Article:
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Randi Hernandez was science editor at Pharmaceutical Technology from September 2014 to May 2017.
Amgen's bispecific T-cell engager (BiTE) antibody constructs help the body fight malignant cancer cells.
FDA approved Blincyto (blinatumomab) on Dec. 3, 2014 for the treatment of Philadelphia chromosome-negative precursor B-cell acute lymphoblastic leukemia (B-cell ALL), which is said to be a fairly uncommon form of ALL. There are four known cytogenetic subtypes of precursor B-cell acute lymphoblastic leukemia/lymphoma.
B-cell ALL is characterized by the overproduction of immature white blood cells in the bone marrow. According to a FDA press release, Blincyto is the first approved drug that reprograms the body’s T cells to find and kill leukemia cells. Amgen acquired Blincyto through the purchase of Germany-based biotech firm Micromet for $1.16 billion in 2012.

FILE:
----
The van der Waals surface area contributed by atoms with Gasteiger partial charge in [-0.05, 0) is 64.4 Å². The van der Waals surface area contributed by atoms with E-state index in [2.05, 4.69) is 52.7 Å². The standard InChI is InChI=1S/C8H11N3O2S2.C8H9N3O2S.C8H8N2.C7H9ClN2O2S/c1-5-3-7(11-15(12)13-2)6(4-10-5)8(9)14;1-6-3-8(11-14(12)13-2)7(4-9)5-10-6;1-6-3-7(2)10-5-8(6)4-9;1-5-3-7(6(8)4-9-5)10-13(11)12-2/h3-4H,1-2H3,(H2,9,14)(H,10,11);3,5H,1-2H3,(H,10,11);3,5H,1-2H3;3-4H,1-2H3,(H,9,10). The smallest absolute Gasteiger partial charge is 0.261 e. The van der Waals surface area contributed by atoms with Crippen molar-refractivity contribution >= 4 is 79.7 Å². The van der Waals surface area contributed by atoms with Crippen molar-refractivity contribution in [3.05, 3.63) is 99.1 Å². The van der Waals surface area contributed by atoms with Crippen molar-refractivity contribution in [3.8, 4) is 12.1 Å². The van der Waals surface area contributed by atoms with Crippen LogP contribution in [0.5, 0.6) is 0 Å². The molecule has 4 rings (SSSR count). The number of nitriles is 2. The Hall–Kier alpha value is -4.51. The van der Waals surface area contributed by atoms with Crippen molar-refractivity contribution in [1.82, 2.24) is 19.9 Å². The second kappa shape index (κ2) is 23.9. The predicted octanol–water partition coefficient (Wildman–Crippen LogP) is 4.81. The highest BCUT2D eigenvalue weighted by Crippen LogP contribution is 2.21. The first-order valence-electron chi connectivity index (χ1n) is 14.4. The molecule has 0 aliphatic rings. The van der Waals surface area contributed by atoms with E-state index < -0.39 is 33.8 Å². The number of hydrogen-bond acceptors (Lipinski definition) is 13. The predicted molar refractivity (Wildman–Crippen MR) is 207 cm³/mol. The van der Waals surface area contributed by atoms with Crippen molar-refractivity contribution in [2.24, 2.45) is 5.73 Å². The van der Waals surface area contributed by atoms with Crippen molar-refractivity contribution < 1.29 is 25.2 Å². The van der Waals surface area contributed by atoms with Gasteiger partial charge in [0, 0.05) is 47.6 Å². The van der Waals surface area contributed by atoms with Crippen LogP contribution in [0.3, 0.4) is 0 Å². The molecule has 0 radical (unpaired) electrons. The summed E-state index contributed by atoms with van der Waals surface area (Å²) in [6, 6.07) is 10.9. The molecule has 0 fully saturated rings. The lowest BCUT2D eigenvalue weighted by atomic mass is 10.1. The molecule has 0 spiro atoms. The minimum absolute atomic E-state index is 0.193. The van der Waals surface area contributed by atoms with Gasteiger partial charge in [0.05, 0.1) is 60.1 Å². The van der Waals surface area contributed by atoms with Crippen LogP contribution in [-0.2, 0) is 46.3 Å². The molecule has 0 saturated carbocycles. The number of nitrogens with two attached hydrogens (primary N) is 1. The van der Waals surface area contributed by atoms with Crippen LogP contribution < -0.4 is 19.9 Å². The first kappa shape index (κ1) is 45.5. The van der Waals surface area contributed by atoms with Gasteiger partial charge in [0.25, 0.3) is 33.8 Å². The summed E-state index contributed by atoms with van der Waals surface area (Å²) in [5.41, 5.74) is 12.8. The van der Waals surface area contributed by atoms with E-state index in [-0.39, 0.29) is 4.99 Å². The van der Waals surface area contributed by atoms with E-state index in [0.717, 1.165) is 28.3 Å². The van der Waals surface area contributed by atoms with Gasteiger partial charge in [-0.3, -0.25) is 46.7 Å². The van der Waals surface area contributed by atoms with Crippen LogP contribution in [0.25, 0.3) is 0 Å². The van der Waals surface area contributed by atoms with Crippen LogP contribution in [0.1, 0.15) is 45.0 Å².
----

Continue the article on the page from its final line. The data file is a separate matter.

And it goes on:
“Immunotherapies, especially Blincyto with its unique mechanism of action, are particularly promising with patients with leukemia,” said Richard Padzur, MD, director of the Office of Hematology and Oncology Products in FDA’s Center for Drug Evaluation and Research, in a conferred a 90% remission rate in children and adults with relapsed, refractory ALL.
Both Blincyto and the investigational therapy from Novartis look for cancer cells that express specific proteins, called CD19, which are found on the surface of most B-cell lymphoblasts.
<a data-cke-saved-href="https://www.amgen.com/media/media_pr_detail.jsp?year=2014&releaseID=1994704" href="https://www.amgen.com/media/media_pr_detail.jsp?year=2014&releaseID=1994704" target="_blank" "rel="nofollow"">Amgen</a><br> FDA</p> <p> </p> <p></p>